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Competition in the Dutch hospital sector: an analysis of health care volume and cost.

Competition in the Dutch hospital sector: an analysis of health care volume and cost.
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Krabbe-Alkemade YJ, Groot TL, Lindeboom M,


Krabbe-Alkemade YJ, Groot TL, Lindeboom M, (click to view)

Krabbe-Alkemade YJ, Groot TL, Lindeboom M,

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The European journal of health economics : HEPAC : health economics in prevention and care 2016 02 0118(2) 139-153 doi 10.1007/s10198-016-0762-9
Abstract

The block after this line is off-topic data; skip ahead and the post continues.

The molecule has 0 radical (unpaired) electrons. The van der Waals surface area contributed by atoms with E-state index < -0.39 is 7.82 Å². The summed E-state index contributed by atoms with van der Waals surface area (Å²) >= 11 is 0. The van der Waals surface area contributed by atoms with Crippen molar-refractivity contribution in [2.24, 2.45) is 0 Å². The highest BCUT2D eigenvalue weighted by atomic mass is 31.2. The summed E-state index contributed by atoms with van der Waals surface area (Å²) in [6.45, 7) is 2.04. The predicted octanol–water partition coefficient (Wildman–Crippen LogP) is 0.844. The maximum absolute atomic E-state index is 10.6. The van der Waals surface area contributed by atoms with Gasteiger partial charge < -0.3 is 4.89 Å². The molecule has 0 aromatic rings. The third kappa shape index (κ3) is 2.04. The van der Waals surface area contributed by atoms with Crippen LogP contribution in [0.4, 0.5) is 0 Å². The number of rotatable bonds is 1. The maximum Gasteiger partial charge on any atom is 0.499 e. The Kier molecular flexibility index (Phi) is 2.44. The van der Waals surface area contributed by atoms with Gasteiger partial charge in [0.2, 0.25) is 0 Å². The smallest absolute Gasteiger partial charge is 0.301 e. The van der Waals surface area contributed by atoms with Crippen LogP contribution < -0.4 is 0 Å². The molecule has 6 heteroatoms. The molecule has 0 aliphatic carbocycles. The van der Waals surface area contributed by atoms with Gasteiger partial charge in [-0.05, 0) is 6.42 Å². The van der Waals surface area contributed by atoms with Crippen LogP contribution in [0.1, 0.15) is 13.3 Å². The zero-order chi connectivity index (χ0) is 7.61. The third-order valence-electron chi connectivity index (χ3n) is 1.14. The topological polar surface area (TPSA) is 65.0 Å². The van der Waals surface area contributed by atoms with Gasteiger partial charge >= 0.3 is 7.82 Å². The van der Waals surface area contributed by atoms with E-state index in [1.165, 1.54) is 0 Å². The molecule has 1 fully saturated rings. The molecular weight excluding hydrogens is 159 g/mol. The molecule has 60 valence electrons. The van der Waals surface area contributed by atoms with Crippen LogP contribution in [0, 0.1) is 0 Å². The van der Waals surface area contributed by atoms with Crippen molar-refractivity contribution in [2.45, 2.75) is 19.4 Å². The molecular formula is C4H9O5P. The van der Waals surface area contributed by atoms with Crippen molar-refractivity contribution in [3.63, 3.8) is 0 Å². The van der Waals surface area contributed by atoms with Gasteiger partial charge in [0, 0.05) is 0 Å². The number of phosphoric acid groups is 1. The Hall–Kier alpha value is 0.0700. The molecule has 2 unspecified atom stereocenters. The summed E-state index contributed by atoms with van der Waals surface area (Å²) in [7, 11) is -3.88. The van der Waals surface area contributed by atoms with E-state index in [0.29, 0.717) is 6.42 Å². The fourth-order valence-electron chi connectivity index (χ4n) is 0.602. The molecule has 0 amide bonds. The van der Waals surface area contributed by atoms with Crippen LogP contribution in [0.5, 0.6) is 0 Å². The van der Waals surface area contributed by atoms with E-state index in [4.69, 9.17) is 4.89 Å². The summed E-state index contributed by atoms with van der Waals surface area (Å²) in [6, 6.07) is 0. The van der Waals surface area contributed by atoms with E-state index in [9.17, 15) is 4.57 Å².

This paper evaluates the impact of market competition on health care volume and cost. At the start of 2005, the financing system of Dutch hospitals started to be gradually changed from a closed-end budgeting system to a non-regulated price competitive prospective reimbursement system. The gradual implementation of price competition is a ‘natural experiment’ that provides a unique opportunity to analyze the effects of market competition on hospital behavior. We have access to a unique database, which contains hospital discharge data of diagnosis treatment combinations (DBCs) of individual patients, including detailed care activities. Difference-in-difference estimates show that the implementation of market-based competition leads to relatively lower total costs, production volume and number of activities overall. Difference-in-difference estimates on treatment level show that the average costs for outpatient DBCs decreased due to a decrease in the number of activities per DBC. The introduction of market competition led to an increase of average costs of inpatient DBCs. Since both volume and number of activities have not changed significantly, we conclude that the cost increase is likely the result of more expensive activities. A possible explanation for our finding is that hospitals look for possible efficiency improvements in predominantly outpatient care products that are relatively straightforward, using easily analyzable technologies. The effects of competition on average cost and the relative shares of inpatient and outpatient treatments on specialty level are significant but contrary for cardiology and orthopedics, suggesting that specialties react differently to competitive incentives.

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